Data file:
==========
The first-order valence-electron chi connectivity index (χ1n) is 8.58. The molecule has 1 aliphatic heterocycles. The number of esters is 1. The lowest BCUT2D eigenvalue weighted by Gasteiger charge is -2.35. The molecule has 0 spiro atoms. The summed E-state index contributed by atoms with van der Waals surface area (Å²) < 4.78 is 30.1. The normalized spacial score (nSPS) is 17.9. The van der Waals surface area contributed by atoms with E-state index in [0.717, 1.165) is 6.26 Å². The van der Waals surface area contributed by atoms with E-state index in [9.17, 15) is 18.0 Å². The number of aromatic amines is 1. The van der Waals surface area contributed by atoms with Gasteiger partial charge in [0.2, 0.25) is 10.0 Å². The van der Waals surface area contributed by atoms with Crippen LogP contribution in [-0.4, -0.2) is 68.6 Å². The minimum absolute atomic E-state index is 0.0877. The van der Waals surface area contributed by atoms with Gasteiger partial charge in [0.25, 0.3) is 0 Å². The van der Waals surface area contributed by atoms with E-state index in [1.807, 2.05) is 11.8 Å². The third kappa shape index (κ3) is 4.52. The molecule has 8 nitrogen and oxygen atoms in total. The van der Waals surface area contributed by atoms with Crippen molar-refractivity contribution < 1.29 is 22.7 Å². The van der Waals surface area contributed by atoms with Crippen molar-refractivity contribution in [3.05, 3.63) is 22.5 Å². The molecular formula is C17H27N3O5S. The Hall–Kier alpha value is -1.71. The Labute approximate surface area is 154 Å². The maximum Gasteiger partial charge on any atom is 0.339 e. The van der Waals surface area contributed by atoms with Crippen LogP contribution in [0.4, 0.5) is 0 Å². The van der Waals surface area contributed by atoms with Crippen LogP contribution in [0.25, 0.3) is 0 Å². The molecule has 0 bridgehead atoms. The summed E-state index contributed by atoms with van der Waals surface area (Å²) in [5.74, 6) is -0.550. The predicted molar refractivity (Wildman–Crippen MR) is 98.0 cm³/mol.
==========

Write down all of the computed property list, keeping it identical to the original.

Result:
The first-order valence-electron chi connectivity index (χ1n) is 8.58. The molecule has 1 aliphatic heterocycles. The number of esters is 1. The lowest BCUT2D eigenvalue weighted by Gasteiger charge is -2.35. The molecule has 0 spiro atoms. The summed E-state index contributed by atoms with van der Waals surface area (Å²) < 4.78 is 30.1. The normalized spacial score (nSPS) is 17.9. The van der Waals surface area contributed by atoms with E-state index in [0.717, 1.165) is 6.26 Å². The van der Waals surface area contributed by atoms with E-state index in [9.17, 15) is 18.0 Å². The number of aromatic amines is 1. The van der Waals surface area contributed by atoms with Gasteiger partial charge in [0.2, 0.25) is 10.0 Å². The van der Waals surface area contributed by atoms with Crippen LogP contribution in [-0.4, -0.2) is 68.6 Å². The minimum absolute atomic E-state index is 0.0877. The van der Waals surface area contributed by atoms with Gasteiger partial charge in [0.25, 0.3) is 0 Å². The van der Waals surface area contributed by atoms with E-state index in [1.807, 2.05) is 11.8 Å². The third kappa shape index (κ3) is 4.52. The molecule has 8 nitrogen and oxygen atoms in total. The van der Waals surface area contributed by atoms with Crippen molar-refractivity contribution < 1.29 is 22.7 Å². The van der Waals surface area contributed by atoms with Crippen molar-refractivity contribution in [3.05, 3.63) is 22.5 Å². The molecular formula is C17H27N3O5S. The Hall–Kier alpha value is -1.71. The Labute approximate surface area is 154 Å². The maximum Gasteiger partial charge on any atom is 0.339 e. The van der Waals surface area contributed by atoms with Crippen LogP contribution in [0.4, 0.5) is 0 Å². The van der Waals surface area contributed by atoms with Crippen LogP contribution in [0.25, 0.3) is 0 Å². The molecule has 0 bridgehead atoms. The summed E-state index contributed by atoms with van der Waals surface area (Å²) in [5.74, 6) is -0.550. The predicted molar refractivity (Wildman–Crippen MR) is 98.0 cm³/mol.